The Switch button is available only if you selected Surface in the previous step. From the editor, select the Constraint enforcement method. Select Node to surface to generate the tie coefficients according to the interpolation functions at the point where the slave node projects onto the master surface.

Select Surface to surface to generate the tie coefficients such that stress accuracy is optimized for the specified surface pairing. Toggle on Exclude shell element thickness if you want to ignore shell thickness effects in calculations involving position tolerances and adjustments for initial gaps.

Choose one of the following Position Tolerance methods: Use computed default. Specify distance.The order in which the two surfaces are specified is critical because of the manner in which surface interactions are discretized. The interaction is then discretized between the point on the master surface and the slave node. Figure The slave nodes are constrained not to penetrate into the master surface; however, the nodes of the master surface can, in principle, penetrate into the slave surface see Figure Generally, contact interactions occur between two surfaces.

Thus, a slave surface can be defined as a group of nodes—a node-based surface. Slave surfaces must always be attached to deformable bodies or deformable bodies defined as rigid. Analytical and rigid-element-based surfaces must always be the master surface in the contact pair. Both surfaces in a contact pair cannot be rigid surfaces with the exception of deformable surfaces defined as rigid.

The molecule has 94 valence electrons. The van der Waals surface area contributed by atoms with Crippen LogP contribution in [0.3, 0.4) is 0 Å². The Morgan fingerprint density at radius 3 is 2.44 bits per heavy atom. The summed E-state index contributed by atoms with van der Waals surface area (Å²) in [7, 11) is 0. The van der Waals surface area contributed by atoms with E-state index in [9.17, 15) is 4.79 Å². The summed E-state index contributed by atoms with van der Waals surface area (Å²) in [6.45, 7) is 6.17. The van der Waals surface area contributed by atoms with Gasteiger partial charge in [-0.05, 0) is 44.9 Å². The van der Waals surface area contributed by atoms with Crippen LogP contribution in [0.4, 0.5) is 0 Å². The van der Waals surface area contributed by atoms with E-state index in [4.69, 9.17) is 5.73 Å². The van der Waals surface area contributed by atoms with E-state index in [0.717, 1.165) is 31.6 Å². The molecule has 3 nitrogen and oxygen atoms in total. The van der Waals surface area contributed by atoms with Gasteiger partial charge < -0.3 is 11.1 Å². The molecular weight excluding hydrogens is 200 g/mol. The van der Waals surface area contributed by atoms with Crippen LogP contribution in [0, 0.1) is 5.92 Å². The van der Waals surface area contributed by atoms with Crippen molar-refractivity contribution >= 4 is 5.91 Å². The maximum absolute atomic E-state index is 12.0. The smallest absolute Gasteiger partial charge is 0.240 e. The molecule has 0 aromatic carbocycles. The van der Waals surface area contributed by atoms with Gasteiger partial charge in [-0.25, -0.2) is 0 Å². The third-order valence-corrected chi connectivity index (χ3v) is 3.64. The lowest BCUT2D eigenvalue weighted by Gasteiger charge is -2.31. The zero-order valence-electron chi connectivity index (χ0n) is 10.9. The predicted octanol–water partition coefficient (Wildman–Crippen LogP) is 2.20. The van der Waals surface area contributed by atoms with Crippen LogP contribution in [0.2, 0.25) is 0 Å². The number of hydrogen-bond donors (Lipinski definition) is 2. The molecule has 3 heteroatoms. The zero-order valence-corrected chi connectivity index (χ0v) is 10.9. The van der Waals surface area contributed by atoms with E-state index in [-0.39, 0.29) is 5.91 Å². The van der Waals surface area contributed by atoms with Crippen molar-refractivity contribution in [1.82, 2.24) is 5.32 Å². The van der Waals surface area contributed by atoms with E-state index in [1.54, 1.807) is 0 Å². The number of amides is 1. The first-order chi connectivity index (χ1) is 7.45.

A node-based surface must always be the slave surface. When both surfaces in a contact pair are deformable surfaces, you have to choose which surface will be the slave surface and which will be the master surface.

Abaqus Tutorial Videos - Contact Analysis of 3D Shell Parts in Abaqus 6.14

Generally, the master surface should be chosen as the surface of the stiffer body or as the surface with the coarser mesh if the two surfaces are on structures with comparable stiffnesses. The stiffness of the structure and not just the material should be considered when choosing the master and slave surface. For example, a thin sheet of metal may be less stiff than a larger block of rubber even though the steel has a larger modulus than the rubber material.

If the stiffness and mesh density are the same on both surfaces, the preferred choice is not always obvious. A master surface must have a consistent orientation. The direction of the master surface's outward normal is critical for the proper detection of contact. Except for initial interference fit problems, the slave surface should be on the same side of the master surface as the outward normal. In most of these cases the analysis will immediately fail to converge.